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Civil Disobedience: Citizens Pushing Back
Americans have some recourse against Obama’s shutdown theater.


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Kevin D. Williamson

This American government — what is it but a tradition, though a recent one, endeavoring to transmit itself unimpaired to posterity, but each instant losing some of its integrity? It has not the vitality and force of a single living man, for a single man can bend it to his will.

— Henry David Thoreau, “Civil Disobedience”

Democracy isn’t a machine — it’s a dance. And as much as we all admire Thomas More’s famous speech in A Man for All Seasons — “I’d give the Devil the benefit of the law, for my own safety’s sake!” — the fact is we ignore the law all the time: Sammy Hagar can’t drive 55, and I have a sneaking suspicion that many bartenders receiving cash tips do not report every last penny to the IRS. The people we elect to represent us come to believe that they are there to rule us, and we push back against being ruled, sometimes in penny-ante ways, sometimes more dramatically, as with the recent outburst of civil disobedience in Washington, D.C., where veterans and other righteously cheesed-off citizens tore down the barricades surrounding our national monuments and deposited them in front of the White House, as excellent a gesture of the American spirit as our increasingly docile nation has seen in years.

Every American has a little sedition in his soul, and this is a very good time to give it free rein.

There is a finely calibrated bargain at the heart of a republic: Citizens have a duty to obey the lawful and legitimate mandates of the government, including those with which they disagree, and the government has a duty to see to it that its actions are lawful and legitimate. The people have an obligation to be prudent and circumspect about engaging in civil disobedience, and the government has a responsibility to be scrupulous with its powers. That contract has been violated by the White House.

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The Obama administration, which already had a well-established reputation for taking a largely arbitrary attitude toward the rule of law, has sunk further in the public’s estimation with its unnecessary, unjustified, and possibly illegal campaign to use the shutdown as an excuse to harass citizens for the sake of political theater. The barricading of monuments in our nation’s capital is neither lawful nor legitimate. It is far from clear that the administration has the legal authority to evict Americans from public spaces, it is crystal clear that there is no real reason for it to do so in a great many cases, and it is more than clear that its reasons for doing so have nothing to do with public safety or financial necessity. It is a guiding principle of government ethics that using public resources for political purposes is not only wrong but categorically wrong. It is a serious breach of the public trust. When the government is taking actions that are self-evidently wrong, it is right and proper for the people to push back.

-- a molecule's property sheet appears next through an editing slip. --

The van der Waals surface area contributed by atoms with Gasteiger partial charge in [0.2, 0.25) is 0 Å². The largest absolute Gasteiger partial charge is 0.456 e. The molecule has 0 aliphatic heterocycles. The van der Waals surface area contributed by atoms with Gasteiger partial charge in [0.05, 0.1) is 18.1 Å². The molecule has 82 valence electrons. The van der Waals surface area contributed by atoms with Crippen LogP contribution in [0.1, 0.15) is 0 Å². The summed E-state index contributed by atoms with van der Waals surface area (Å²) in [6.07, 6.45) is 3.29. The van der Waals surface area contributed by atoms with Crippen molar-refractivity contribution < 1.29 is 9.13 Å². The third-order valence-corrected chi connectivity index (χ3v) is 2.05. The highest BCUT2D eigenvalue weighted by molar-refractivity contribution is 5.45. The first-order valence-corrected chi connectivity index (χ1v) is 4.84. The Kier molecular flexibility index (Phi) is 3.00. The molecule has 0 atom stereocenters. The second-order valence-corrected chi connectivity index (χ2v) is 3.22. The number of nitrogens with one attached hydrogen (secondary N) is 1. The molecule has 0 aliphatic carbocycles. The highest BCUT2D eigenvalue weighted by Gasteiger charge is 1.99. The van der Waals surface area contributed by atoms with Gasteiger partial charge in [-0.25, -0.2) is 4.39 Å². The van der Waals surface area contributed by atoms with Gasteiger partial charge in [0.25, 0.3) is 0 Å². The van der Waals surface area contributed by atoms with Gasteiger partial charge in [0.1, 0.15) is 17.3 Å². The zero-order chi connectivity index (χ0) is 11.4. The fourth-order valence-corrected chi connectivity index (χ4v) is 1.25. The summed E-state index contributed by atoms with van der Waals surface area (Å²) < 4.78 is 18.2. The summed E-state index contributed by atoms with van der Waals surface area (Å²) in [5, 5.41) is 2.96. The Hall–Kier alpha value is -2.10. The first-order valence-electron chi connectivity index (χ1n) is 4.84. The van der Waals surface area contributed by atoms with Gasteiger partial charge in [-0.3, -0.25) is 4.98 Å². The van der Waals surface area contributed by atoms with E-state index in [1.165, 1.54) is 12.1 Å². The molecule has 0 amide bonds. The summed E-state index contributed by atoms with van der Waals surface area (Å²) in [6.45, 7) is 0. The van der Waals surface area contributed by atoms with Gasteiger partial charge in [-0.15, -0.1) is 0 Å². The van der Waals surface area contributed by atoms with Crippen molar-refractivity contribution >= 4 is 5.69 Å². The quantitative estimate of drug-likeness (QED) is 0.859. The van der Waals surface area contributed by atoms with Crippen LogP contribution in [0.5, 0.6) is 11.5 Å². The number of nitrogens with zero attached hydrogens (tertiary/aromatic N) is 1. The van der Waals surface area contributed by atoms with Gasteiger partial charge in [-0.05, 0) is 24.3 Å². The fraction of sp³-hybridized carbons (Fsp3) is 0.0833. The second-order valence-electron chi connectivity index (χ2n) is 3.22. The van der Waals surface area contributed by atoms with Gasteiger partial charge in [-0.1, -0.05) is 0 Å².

When the mayor of Blount County, Tenn., protests the closing of a school-bus route passing through the Great Smoky Mountains National Park, citing the Declaration of Independence and warning the feds not to “push the people to the line,” he is carrying on a great American tradition, as are the “trespassers” — as if we could trespass on our own land — who tweeted mocking photos from Gettysburg captioned “Catch us if you can.” And civil disobedience does not have to be destructive or disruptive: Outlaw maintenance man Chris Cox has been mowing grass and clearing leaves across the District of Columbia. And the Park Service peon who fined a jogger $100 for running through Valley Forge — as open and public a space as you will find — is exactly the sort of officious little nobody that it is our national duty to keep far away from even that modest position of power. Mark Steyn’s indictment — that the Park Service “has spent the last two weeks behaving as the paramilitary wing of the DNC” — is precisely right. Once this is over, the Park Service should be made to answer some uncomfortable questions in front of Congress about the origins of its orders and the principles guiding its actions. Heads should roll.

Since the administration has seen fit to provide the public with an ample supply of barricades, it would be an excellent thing if the angry crowds marching in Washington this week would use them to surround the White House and show President Obama what a shutdown really is. If the president wants shutdown theater, he shouldn’t get to have the stage to himself — we have a cast of thousands.

It’s a dance — but we can never let them forget who leads.

— Kevin D. Williamson is the roving correspondent for National Review and the author of the recently published The End Is Near and It’s Going to Be Awesome.



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